Saturday, January 3, 2009
Review: Deepsix by Jack McDevitt
Okay, as promised, here's my first review, of the book Deepsix by Jack McDevitt, copy 2001, published by Eos Books.
A starship full of scientists arrives on location in a star system which is about to undergo a very rare event, a collision between an interloping gas giant planet and a home grown terrestrial planet. They arrive a few weeks ahead of time in order set up equipment to monitor the impending destruction of the terrestrial planet. While in the process of surveying the planet from space, they discover evidence intelligent life.
In McDevitt's future, life is fairly common among the stars, but intelligent life seems to be rare -- humans have visited dozens of worlds and only found one other civilization, one which is centuries behind humanity in technological advancement. A handful of ruins have been found on other planets, so the discovery of even primitive structures is extremely exciting. One problem. The science mission wasn't intending to land on the doomed planet and so did not bring a lander.
A routine shuttle mission is diverted from ferrying passengers between star systems, and an impromptu archeological expedition is put together, lead by the shuttle's pilot (and main character of the series) Priscilla Hutchins (aka Hutch). It's not giving away anything to say that nothing goes as planned, and in short order the planetary explorers lose their ride and need rescuing. But there are still no landing craft close enough to reach the planet before it collides with the gas giant and is destroyed. The scientists who came just to observe the destruction of the planet must now cobble together a rescue plan or observe Hutch and her fellow ersatz archeologists die in the planetary collision.
Great book! It channels very strongly a disaster movie in a sf setting. As a non archeologist, I always find McDevitt's archeological details fascinating. As an astrophysicist I'm a little less impressed with his physics. He does at least give the appearance of plausibility in the details of the plan to rescue the crew stranded on the doomed planet, though it does rely on alien materials that are implausibly strong and light. But I'm not a fanatic about all science in sf being realistic speculations based on current science, so I'm happy to let that slide. I did find the likelihood of a gas giant being ejected from its own star system and encountering another star system to be so remote as to be impossible for all practical purposes, but again, to overanalyze something is to suck all the joy out of it. If it did happen, I suspect it would be much as McDevitt describes it.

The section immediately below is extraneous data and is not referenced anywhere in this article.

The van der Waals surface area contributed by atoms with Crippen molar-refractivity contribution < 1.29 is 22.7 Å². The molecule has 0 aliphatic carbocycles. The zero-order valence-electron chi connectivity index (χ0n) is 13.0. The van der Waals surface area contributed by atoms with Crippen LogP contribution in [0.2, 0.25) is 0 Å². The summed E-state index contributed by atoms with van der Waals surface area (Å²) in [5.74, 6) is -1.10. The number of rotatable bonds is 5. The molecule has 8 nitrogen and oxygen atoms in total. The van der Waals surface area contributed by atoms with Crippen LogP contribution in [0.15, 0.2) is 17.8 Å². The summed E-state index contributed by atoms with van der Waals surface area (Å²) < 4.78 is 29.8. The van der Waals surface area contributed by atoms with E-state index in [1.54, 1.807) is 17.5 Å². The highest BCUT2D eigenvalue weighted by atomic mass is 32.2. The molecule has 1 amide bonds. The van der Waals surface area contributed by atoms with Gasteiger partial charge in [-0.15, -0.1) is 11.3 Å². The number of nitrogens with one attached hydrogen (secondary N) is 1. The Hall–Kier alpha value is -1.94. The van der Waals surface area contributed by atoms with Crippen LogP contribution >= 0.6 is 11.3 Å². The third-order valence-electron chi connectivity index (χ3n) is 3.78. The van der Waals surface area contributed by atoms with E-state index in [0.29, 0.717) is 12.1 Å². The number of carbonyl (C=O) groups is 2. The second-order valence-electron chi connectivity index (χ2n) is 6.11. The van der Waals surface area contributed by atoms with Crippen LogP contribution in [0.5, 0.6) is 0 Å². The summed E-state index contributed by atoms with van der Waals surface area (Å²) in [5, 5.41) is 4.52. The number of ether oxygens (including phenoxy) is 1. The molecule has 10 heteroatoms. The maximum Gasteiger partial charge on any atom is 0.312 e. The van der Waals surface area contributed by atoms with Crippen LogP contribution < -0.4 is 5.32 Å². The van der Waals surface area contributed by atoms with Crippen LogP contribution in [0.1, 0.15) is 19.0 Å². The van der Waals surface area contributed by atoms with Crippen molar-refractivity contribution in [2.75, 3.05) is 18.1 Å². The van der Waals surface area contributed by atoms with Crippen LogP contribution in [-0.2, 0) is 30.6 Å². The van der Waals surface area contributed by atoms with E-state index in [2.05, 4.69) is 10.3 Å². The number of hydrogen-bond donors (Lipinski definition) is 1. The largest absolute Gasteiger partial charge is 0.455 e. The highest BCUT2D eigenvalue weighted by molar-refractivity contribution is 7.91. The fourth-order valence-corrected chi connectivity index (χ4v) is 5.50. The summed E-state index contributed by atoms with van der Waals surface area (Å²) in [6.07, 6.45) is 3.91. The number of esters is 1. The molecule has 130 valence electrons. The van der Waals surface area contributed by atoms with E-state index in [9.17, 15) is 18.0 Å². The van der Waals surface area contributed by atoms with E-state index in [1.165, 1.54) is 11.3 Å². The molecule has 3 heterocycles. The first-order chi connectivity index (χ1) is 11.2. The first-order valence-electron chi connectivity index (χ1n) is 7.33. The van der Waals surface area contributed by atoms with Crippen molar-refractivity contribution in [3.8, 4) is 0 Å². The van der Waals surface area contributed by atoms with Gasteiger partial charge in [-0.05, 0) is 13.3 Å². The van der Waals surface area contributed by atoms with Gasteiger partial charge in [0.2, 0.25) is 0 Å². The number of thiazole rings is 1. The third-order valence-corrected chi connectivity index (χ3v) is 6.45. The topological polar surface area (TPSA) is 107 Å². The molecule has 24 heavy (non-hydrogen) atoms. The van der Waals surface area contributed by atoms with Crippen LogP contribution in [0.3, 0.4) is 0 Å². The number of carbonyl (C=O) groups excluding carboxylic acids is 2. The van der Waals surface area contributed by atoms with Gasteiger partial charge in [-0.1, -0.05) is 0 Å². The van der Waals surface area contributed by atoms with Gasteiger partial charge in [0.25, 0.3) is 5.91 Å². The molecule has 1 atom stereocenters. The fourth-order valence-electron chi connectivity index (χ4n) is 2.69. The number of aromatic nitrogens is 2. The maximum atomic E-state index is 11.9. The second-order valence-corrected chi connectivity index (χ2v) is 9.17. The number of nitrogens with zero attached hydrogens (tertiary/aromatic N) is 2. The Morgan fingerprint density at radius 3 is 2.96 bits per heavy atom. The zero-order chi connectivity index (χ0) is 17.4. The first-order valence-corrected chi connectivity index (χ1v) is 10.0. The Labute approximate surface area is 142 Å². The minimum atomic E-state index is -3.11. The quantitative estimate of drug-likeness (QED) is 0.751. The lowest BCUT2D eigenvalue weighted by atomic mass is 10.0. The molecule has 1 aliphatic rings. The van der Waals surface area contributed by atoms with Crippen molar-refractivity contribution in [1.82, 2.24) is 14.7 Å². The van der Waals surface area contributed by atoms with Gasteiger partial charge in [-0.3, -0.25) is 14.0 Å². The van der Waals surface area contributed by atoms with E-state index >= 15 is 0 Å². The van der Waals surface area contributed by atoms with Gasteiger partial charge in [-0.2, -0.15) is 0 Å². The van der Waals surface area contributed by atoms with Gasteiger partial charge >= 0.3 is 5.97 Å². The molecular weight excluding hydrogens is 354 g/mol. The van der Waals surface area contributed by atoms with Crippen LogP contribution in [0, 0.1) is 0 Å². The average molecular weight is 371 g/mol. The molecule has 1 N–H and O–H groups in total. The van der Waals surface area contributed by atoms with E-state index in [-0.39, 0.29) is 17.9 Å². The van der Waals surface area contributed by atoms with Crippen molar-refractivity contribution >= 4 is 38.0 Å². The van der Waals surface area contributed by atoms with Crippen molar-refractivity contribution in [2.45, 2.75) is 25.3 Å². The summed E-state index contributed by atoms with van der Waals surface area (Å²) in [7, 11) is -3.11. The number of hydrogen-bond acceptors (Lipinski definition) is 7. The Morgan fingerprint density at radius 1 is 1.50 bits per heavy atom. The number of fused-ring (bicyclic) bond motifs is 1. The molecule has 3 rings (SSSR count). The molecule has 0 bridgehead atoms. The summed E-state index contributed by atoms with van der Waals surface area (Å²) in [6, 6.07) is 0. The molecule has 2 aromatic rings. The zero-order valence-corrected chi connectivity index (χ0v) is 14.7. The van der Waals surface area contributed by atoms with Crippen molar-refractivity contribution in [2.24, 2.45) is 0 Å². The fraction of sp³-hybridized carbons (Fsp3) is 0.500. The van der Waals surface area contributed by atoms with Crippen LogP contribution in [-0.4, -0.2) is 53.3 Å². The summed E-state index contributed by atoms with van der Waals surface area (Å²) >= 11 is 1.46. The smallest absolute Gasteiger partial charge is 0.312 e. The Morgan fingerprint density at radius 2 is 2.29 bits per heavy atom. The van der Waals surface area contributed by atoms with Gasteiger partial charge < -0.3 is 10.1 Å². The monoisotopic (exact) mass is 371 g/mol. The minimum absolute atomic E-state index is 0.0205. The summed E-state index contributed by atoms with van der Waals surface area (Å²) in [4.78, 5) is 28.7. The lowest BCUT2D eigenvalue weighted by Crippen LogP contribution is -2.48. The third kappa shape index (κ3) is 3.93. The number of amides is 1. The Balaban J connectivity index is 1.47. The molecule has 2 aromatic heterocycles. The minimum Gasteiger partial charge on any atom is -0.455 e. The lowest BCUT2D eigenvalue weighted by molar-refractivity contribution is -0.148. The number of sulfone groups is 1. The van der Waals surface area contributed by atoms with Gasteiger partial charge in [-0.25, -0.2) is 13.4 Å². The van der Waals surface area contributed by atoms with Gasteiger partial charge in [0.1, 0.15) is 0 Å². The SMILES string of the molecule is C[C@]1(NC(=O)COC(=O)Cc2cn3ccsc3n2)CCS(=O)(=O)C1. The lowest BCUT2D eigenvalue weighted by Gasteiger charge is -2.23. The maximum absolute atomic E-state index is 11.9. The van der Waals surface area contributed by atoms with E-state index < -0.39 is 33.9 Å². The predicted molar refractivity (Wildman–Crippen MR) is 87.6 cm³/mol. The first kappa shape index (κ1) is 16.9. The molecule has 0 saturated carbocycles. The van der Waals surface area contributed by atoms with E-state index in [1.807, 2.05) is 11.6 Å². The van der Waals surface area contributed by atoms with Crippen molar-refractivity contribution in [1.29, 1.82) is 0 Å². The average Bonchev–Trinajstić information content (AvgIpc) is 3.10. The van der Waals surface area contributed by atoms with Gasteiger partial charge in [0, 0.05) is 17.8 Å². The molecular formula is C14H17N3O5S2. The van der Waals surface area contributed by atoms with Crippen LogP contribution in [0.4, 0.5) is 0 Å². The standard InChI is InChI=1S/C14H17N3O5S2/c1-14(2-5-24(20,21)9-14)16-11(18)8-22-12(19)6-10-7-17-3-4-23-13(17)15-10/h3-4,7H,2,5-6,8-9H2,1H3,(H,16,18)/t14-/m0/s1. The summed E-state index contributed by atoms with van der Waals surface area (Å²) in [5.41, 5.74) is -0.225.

I really like McDevitt's characters. Hutch appears in all the books in the "Academy" series and is a great character, as are most of the second tier characters. A few of the "spear carrier" types are one dimensional (above even what you'd expect for someone who only appears on two or three pages. Ian Helm, I'm looking at you!), but they are on stage so briefly that it barely matters.
Great disaster movie action, really good characters, decent science.
I'd read it again, and I probably will some day.
What did other people have to say about Deepsix:
Hank Luttrell at SF Site
Mark L. Olson at NESFA
John Markley at bookspotcentral.com
D. Douglas Fratz at Science Fiction Weekly